Ever since candidates began vying for the 2020 Democratic nomination for president, observers have wondered whether male candidates like Mayor Pete Buttigieg are held to different standards than their female opponents.
On Wednesday, the issue came up on the debate stage.
Moderator Andrea Mitchell quoted previous comments by Sen. Amy Klobuchar of Buttigieg, “Of the women on the stage, do I think we would be standing on that stage if we had the experience he had? No, I don’t.”
“Senator,” Mitchell asked of Klobuchar, “what did you mean by that?”
“Pete is qualified to be up on this stage, and I am honored to be standing next to him,” Klobuchar said. “But what I said is true. Women are held to a higher standard. Otherwise we could play a game called name your favorite woman president, which we can’t do because it has all been men.”
But, Klobuchar said, that doesn’t mean a woman can’t do the job: “If you think a woman can’t beat Donald Trump, Nancy Pelosi does it every single day.”
The moment made explicit a thread of criticism that’s run through campaign coverage from the beginning: Male candidates, many say, get more coverage and adulation than female candidates, despite, in some cases, being less qualified. One of the men who got lots of early attention, former Rep. Beto O’Rourke, has since dropped out of the race. But Buttigieg is still around, and for some, he’s a reminder that a man can approach frontrunner status in the primary race with only a mayoral post to his name, while female senators struggle to prove they’re “electable.”
On Wednesday night, Klobuchar, at least, wasn’t having it.
Throughout the campaign, male and female candidates have gotten different treatment in the media
Early in the primary race, both O’Rourke and Buttigieg generated breathless media coverage despite limited political résumés. For O’Rourke, it was a Vanity Fair cover story in which he memorably said of the nominating contest, “Man, I’m just born to be in it.” (O’Rourke later suggested his words were taken out of context.) For Buttigieg, it was discussion of his affection for James Joyce’s Ulysses.
At the time, many observers felt that female candidates like Warren and Harris weren’t getting the same media treatment, despite deeper experience and, in some cases, more carefully crafted policy proposals.
“The men are given the most generous interpretation possible about who they are and what they want to do, and the women are held to the most skeptical, cynical standard possible,” Brianna Wu, who ran for Congress in Massachusetts in 2018 and is running again in 2020, told Vox in March.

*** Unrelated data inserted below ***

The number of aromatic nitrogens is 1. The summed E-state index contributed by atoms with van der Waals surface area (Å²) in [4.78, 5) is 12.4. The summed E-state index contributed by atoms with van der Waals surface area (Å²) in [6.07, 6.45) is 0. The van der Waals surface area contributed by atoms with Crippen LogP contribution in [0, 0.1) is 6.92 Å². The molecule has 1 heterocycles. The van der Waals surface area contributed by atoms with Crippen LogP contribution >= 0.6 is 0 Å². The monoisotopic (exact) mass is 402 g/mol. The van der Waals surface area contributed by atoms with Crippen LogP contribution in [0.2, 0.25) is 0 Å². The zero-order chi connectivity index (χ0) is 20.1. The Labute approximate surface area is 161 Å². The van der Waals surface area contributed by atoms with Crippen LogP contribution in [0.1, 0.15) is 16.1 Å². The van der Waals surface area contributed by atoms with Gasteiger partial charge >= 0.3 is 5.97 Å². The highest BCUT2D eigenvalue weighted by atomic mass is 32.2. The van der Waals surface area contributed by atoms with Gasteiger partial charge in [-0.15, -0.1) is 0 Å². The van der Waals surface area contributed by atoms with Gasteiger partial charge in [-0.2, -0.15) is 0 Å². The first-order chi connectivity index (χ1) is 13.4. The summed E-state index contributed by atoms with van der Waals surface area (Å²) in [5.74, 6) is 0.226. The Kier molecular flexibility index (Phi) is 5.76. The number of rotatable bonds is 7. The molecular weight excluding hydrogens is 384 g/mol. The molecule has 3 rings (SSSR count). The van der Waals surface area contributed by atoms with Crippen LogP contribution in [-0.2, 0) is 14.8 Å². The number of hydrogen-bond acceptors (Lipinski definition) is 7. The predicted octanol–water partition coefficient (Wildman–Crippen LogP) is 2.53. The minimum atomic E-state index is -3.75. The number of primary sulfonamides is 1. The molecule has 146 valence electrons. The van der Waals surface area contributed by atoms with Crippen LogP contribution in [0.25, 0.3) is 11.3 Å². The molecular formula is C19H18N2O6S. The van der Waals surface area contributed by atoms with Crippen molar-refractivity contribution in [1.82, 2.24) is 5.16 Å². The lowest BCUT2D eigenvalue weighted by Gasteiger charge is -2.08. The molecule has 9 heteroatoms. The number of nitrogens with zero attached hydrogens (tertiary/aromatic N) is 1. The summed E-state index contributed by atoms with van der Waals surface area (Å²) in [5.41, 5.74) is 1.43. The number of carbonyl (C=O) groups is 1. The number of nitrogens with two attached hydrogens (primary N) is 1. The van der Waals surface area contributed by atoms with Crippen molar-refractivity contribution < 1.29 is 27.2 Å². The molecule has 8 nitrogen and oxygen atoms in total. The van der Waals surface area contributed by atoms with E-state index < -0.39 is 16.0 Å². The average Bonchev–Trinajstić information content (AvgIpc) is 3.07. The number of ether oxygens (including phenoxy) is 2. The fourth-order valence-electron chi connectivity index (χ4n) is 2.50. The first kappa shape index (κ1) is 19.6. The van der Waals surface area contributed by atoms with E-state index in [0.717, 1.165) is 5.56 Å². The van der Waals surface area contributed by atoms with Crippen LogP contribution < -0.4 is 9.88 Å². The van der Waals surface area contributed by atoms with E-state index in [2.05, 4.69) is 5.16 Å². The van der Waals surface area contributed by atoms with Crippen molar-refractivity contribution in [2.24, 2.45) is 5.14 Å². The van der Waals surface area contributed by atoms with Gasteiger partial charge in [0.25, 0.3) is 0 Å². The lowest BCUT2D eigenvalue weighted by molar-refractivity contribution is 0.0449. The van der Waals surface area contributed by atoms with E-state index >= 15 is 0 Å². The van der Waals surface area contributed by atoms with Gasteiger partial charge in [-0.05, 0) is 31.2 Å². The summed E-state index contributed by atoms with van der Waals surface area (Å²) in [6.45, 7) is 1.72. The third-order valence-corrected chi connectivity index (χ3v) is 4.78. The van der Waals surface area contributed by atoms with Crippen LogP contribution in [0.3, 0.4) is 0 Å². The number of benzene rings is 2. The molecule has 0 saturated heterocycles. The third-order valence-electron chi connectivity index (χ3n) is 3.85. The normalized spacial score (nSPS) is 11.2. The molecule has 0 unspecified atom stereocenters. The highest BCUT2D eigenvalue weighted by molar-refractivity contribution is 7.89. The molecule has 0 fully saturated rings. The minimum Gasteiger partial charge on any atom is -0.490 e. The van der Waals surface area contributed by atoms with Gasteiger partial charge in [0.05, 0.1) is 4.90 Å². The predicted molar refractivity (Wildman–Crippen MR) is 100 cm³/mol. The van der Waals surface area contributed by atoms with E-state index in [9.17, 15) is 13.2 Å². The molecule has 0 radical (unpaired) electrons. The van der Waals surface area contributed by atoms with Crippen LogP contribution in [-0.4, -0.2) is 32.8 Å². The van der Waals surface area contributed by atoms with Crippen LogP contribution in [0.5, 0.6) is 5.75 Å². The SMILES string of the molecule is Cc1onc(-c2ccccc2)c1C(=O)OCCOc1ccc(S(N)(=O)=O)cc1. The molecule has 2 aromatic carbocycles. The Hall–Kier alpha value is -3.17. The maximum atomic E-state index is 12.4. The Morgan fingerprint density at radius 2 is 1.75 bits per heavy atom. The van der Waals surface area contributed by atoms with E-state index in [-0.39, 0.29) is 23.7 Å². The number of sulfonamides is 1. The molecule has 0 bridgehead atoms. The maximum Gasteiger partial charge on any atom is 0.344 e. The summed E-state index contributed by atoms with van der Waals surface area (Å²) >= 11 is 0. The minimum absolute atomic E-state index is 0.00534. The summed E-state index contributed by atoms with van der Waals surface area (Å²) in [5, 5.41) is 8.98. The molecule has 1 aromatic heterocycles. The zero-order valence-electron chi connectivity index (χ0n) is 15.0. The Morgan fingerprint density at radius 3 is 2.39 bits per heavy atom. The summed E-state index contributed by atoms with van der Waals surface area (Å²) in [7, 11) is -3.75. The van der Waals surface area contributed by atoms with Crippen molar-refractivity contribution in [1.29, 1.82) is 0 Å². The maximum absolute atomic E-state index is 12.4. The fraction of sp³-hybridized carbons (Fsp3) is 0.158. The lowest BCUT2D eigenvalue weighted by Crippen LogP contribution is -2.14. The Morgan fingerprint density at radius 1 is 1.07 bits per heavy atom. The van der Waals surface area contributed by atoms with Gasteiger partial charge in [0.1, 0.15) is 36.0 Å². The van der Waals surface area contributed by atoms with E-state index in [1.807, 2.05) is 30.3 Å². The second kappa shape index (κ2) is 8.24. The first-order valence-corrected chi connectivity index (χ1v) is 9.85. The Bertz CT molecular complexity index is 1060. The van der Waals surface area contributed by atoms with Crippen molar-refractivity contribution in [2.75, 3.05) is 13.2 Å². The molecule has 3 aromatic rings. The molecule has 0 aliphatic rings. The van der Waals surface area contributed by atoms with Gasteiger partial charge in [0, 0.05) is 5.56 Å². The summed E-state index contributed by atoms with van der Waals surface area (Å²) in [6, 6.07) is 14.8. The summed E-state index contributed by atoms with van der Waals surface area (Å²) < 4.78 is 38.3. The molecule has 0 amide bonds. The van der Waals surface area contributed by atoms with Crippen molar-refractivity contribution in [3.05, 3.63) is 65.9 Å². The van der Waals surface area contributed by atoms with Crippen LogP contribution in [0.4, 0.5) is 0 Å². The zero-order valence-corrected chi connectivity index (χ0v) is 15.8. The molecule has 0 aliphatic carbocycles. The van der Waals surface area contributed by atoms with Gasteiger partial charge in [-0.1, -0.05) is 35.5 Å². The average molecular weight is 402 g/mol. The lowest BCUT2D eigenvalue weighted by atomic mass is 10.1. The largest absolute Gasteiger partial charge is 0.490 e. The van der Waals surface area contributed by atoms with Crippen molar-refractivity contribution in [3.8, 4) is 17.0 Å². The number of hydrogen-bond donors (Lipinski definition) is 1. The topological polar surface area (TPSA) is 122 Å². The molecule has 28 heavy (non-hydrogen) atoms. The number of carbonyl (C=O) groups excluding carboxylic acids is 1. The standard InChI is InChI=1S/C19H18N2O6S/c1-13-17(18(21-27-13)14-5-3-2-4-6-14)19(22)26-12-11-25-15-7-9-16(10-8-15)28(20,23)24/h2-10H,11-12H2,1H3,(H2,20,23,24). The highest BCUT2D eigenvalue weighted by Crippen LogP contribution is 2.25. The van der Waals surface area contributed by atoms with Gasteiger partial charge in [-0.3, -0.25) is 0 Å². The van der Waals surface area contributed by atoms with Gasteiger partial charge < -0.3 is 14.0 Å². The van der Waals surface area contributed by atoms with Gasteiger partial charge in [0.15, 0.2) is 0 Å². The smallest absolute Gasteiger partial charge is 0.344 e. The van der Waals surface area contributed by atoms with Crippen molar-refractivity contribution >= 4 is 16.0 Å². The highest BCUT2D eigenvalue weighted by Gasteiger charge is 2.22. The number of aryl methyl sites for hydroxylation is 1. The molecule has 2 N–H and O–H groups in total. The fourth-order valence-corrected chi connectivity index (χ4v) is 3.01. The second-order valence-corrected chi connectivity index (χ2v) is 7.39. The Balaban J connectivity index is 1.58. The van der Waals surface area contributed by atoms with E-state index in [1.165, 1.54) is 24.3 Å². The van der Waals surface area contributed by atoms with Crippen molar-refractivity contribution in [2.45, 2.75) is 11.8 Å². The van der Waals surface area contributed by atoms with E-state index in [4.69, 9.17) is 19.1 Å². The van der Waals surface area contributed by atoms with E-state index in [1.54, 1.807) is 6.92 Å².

Things have changed significantly since then. O’Rourke’s campaign struggled to take off — the Vanity Fair profile, as it happens, may have hurt more than it helped. Sen. Elizabeth Warren has risen to frontrunner status, with the media attention to match.
But some inequalities seem to remain.
Buttigieg has caught fire in recent weeks, with favorable polling in Iowa and New Hampshire. He’s helped in part by a narrative of how smart he is, even though other candidates share his academic bona fides. As Amanda Terkel points out at HuffPost, both Buttigieg and Sen. Cory Booker are former Rhodes Scholars, but the mayor’s reception of that scholarship gets far more attention than the senator’s. There are a number of possible reasons for the disparity — as Terkel notes, Booker has a record in Congress for media outlets to focus on, while Buttigieg does not. But the outsized praise Buttigieg gets for his intellect may also have to do with the fact that he’s a white male, while Booker is black.
And the fascination with Buttigieg’s brain comes despite the fact that, as Mitchell noted, he has never held statewide office and won his mayoral election by less than 11,000 votes.
Warren, meanwhile, is the one who more commonly faces questions about whether she’s likable enough to win — or whether she is, perhaps, too angry. A former Harvard Law School professor, she does get some attention for her intellect — but in her case, smarts are often framed as “wonkiness.”
There are other differences, to be sure, between Buttigieg and his female opponents. At the debate on Wednesday night, he cast himself as a political outsider who could beat Trump. And he has tacked closer to the center than either Warren or Sen. Bernie Sanders, positioning himself as an alternative for more moderate voters who don’t want to support former Vice President Joe Biden.
Still, when Klobuchar talked about women being held to a different standard, she was articulating something a lot of people have noticed on the campaign trail for months — and in politics and the workplace more generally for generations.
However, she also made another important point: Beyond Hillary Clinton’s loss to President Donald Trump, there’s no evidence that women in fact are not “electable” as leaders. Research shows that women win congressional races at the same rate as men, and female candidates have notched key victories recently at the national and state levels.
And, as Klobuchar noted, House Speaker Nancy Pelosi has frequently demonstrated an ability to outflank Trump, whose particular brand of macho bullying doesn’t seem to work as well on women as it does on men.
“I don’t think you have to be the tallest person on this stage to be president,” Klobuchar said. “I don’t think you have to be the skinniest person. I don’t think you have the loudest voice on this stage.”
“I think what matters is if you’re smart, if you’re competent, and if you get things done,” she continued. And when it comes to winning elections, women have just as good a record of getting things done as men do.
Vox · by Anna North · November 20, 2019